Too Far Gone: Trauma and Healing

August 2, 2018


There was a girl, we’ll call her Tina, who was abused at a young age, in every way a child can be abused. It started when she was in her mother’s womb, and her mother drank alcohol. When she was born, her mother regularly binge-drank, leaving Tina unattended much of the time. As she grew, and as her mother didn’t provide consistent supervision, different men came into Tina’s life, some of which were okay, and some of which were predators. She lived like this for the first 10 years of her life, until she was brought into the foster care system.

I met Tina when she was a teenager. This was many years ago, but I remember it distinctly. I was speaking to her foster parent, and then we turned to go. Tina continued to stare out at the scenery. I touched her elbow lightly to let her know we were going, and her elbow reacted so swiftly and biologically, it was startling to me. Her whole body recoiled at my touch. My touch wasn’t a lingering squeeze. I hate it when people invade my space like that, so I’m conscious of how I do that to others. I’ve also received enough training both professionally, and as I’ve casually dated over the years, to know the difference between touch, and TOUCH. It had been a light pat on the arm, nothing more. Her shoulders had hunched forward, she stuck her chin into her shoulder on the side of the elbow I had touched, and she looked back at me out of the corner of her eyes.

I immediately apologized, took a step back to give her space, and said softly, “we’re leaving, just trying to get your attention.” And I turned to go, not trying to fix it, just giving her time to regroup.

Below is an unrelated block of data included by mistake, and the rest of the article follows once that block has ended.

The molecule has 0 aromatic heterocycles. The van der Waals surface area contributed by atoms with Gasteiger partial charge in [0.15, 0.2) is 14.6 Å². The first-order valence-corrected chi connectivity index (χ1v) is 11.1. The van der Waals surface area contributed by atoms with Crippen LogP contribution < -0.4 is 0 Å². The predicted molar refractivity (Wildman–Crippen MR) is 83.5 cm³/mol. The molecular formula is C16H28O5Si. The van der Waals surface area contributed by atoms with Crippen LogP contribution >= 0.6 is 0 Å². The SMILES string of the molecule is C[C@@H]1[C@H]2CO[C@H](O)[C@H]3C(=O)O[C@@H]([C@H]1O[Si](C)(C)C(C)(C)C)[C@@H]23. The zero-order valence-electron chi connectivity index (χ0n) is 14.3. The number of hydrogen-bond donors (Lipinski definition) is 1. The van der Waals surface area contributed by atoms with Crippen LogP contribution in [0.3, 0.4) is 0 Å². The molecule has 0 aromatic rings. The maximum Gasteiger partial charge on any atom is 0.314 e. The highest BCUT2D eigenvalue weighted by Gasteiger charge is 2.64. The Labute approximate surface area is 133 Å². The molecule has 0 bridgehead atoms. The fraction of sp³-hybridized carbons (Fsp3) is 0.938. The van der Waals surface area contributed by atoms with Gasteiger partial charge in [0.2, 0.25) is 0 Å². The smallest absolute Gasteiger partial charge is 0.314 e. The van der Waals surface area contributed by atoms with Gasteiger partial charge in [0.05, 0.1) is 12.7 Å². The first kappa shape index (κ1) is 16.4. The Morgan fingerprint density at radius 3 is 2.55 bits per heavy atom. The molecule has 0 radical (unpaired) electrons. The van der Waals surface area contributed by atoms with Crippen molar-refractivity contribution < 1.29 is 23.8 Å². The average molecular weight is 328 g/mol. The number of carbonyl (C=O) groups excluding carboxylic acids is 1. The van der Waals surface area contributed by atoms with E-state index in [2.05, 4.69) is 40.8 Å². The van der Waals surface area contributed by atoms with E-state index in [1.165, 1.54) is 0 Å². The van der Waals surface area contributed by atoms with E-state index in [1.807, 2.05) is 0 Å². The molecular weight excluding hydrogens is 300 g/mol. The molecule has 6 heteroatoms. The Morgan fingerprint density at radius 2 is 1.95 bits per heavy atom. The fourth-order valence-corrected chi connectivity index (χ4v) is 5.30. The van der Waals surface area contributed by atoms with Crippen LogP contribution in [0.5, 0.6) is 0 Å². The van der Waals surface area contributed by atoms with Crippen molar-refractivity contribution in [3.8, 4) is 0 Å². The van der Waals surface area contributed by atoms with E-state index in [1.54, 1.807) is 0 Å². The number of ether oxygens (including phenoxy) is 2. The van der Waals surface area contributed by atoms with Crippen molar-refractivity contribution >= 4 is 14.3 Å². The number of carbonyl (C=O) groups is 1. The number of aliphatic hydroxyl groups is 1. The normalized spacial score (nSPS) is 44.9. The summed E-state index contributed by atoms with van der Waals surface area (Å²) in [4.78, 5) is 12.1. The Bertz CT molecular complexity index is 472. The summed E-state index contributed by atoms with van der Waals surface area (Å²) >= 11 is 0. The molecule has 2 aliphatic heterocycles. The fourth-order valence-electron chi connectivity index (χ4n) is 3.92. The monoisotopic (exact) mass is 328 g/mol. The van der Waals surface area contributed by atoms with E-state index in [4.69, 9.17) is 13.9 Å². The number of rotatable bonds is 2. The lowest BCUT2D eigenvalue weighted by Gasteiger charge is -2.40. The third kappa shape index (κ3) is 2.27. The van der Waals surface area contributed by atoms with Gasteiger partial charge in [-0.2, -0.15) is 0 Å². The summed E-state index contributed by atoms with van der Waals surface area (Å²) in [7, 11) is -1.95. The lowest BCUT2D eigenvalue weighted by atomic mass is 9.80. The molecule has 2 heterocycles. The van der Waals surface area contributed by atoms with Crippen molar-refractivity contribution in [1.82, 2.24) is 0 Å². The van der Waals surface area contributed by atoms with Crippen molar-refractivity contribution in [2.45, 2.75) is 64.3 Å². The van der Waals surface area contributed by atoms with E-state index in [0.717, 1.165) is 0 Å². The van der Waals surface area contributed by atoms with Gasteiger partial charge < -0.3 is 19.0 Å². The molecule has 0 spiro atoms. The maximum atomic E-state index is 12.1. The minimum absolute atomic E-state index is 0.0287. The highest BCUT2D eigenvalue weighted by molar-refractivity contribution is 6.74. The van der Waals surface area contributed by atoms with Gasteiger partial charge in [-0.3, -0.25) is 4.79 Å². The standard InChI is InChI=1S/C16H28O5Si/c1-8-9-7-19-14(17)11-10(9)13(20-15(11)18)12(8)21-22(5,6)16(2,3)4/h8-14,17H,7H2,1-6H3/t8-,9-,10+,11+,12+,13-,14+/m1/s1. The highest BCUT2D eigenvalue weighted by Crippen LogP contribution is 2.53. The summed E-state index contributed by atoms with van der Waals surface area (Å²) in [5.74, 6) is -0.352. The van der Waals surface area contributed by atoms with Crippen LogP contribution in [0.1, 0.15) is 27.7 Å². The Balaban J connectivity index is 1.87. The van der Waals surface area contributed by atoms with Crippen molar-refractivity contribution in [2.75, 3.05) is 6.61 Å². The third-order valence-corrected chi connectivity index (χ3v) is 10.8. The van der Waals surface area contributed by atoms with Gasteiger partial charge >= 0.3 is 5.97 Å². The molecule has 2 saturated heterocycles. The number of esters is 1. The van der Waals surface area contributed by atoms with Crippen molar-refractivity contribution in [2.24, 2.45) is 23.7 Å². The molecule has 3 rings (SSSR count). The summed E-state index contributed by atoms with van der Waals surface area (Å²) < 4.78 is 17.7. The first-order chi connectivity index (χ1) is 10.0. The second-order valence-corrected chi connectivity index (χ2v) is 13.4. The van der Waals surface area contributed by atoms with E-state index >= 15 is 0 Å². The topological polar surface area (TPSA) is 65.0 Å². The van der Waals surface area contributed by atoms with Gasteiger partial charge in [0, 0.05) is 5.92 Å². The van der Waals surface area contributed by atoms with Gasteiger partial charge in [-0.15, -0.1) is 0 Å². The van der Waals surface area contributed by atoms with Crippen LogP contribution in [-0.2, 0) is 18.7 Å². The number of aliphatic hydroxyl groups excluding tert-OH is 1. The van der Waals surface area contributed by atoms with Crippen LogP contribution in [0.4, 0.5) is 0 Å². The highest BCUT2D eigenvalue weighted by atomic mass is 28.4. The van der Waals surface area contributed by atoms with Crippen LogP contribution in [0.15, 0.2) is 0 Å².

She had reacted so quickly, it was beyond the mind’s conscious ability. It was on an instinct level, a DNA level. Whatever trauma she had experienced had become a part of the way her body responded to things. She had already been attending therapy for years, and yet a man tapping her on the elbow in a public place, with trusted people around, could still cause that reaction.

How does change come to her? How does a sense of safety make its way into her DNA? What if, as we know from campus statistics, another predator find’s his/her way into Tina’s life when she goes away to school? Is there ever a point where a person is unrecoverable? Where their DNA simply can’t forget the trauma? And what of the DNA she passes on to her children, if/when she chooses to pursue motherhood? How will the unchosen trauma she experienced effect her children?

I have friends that think we should be more compassionate to children than adults- since adults have had plenty of time to get their acts together- and if they haven’t figured things out, it must be their fault. This is an attitude that I’ve heard applied across the board: from people in poverty, to explaining the effects of historical traumas/postcolonial distresses on indigenous peoples all over the world. The older I get, however, the more I don’t differentiate between children and adults in many respects. When it comes to childhood trauma, adults have simply had a longer time for child-hood trauma to solidify into habitual behavior. Trauma can have long-lasting effects on people that we are only beginning to understand.

Throughout my career I’ve met lots of Tinas and male equivalents, who have dealt with incredible abuse, early on in life when they had no choice in the matter.

We’ve only just finished the human genome mapping project. Which with current technologies is like having a map to a vast solar system, and looking at it through a set of crappy binoculars. We’ve actually only walked on the moon a handful of times, and we’re already dreaming of Mars. The science of understanding our DNA and how changes take place, like much of our knowledge, is in its infancy. But we have to come back to the power of the mind to adapt- and to the fact that, by definition, things that can be done can be undone.

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